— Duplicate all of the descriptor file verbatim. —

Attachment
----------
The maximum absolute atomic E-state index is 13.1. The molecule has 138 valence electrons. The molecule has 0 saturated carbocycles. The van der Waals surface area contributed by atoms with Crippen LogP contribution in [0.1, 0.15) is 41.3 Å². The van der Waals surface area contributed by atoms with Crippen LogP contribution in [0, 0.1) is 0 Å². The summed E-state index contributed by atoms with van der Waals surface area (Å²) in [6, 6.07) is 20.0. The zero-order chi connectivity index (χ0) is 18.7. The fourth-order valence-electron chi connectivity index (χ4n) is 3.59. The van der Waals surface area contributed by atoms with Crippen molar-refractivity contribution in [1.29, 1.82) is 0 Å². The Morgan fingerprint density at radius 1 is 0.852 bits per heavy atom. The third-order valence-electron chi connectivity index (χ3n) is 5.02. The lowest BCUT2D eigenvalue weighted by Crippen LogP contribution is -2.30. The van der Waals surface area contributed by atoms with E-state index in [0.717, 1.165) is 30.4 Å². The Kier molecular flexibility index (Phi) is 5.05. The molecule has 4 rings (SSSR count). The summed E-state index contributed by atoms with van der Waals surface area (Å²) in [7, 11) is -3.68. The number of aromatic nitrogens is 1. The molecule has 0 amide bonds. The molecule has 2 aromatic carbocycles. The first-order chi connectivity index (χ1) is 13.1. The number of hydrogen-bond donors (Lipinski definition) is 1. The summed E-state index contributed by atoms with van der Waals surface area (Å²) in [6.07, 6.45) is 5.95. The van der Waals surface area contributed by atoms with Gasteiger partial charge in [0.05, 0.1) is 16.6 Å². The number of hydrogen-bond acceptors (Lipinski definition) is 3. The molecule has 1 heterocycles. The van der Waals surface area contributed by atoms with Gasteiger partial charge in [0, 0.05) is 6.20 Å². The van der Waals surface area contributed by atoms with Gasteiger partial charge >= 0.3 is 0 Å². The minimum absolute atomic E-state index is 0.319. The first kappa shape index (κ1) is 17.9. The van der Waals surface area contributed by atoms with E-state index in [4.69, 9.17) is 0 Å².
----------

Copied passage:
The maximum absolute atomic E-state index is 13.1. The molecule has 138 valence electrons. The molecule has 0 saturated carbocycles. The van der Waals surface area contributed by atoms with Crippen LogP contribution in [0.1, 0.15) is 41.3 Å². The van der Waals surface area contributed by atoms with Crippen LogP contribution in [0, 0.1) is 0 Å². The summed E-state index contributed by atoms with van der Waals surface area (Å²) in [6, 6.07) is 20.0. The zero-order chi connectivity index (χ0) is 18.7. The fourth-order valence-electron chi connectivity index (χ4n) is 3.59. The van der Waals surface area contributed by atoms with Crippen molar-refractivity contribution in [1.29, 1.82) is 0 Å². The Morgan fingerprint density at radius 1 is 0.852 bits per heavy atom. The third-order valence-electron chi connectivity index (χ3n) is 5.02. The lowest BCUT2D eigenvalue weighted by Crippen LogP contribution is -2.30. The van der Waals surface area contributed by atoms with E-state index in [0.717, 1.165) is 30.4 Å². The Kier molecular flexibility index (Phi) is 5.05. The molecule has 4 rings (SSSR count). The summed E-state index contributed by atoms with van der Waals surface area (Å²) in [7, 11) is -3.68. The number of aromatic nitrogens is 1. The molecule has 0 amide bonds. The molecule has 2 aromatic carbocycles. The first-order chi connectivity index (χ1) is 13.1. The number of hydrogen-bond donors (Lipinski definition) is 1. The summed E-state index contributed by atoms with van der Waals surface area (Å²) in [6.07, 6.45) is 5.95. The van der Waals surface area contributed by atoms with Gasteiger partial charge in [0.05, 0.1) is 16.6 Å². The number of hydrogen-bond acceptors (Lipinski definition) is 3. The molecule has 1 heterocycles. The van der Waals surface area contributed by atoms with Gasteiger partial charge in [0, 0.05) is 6.20 Å². The van der Waals surface area contributed by atoms with Gasteiger partial charge >= 0.3 is 0 Å². The minimum absolute atomic E-state index is 0.319. The first kappa shape index (κ1) is 17.9. The van der Waals surface area contributed by atoms with E-state index in [4.69, 9.17) is 0 Å².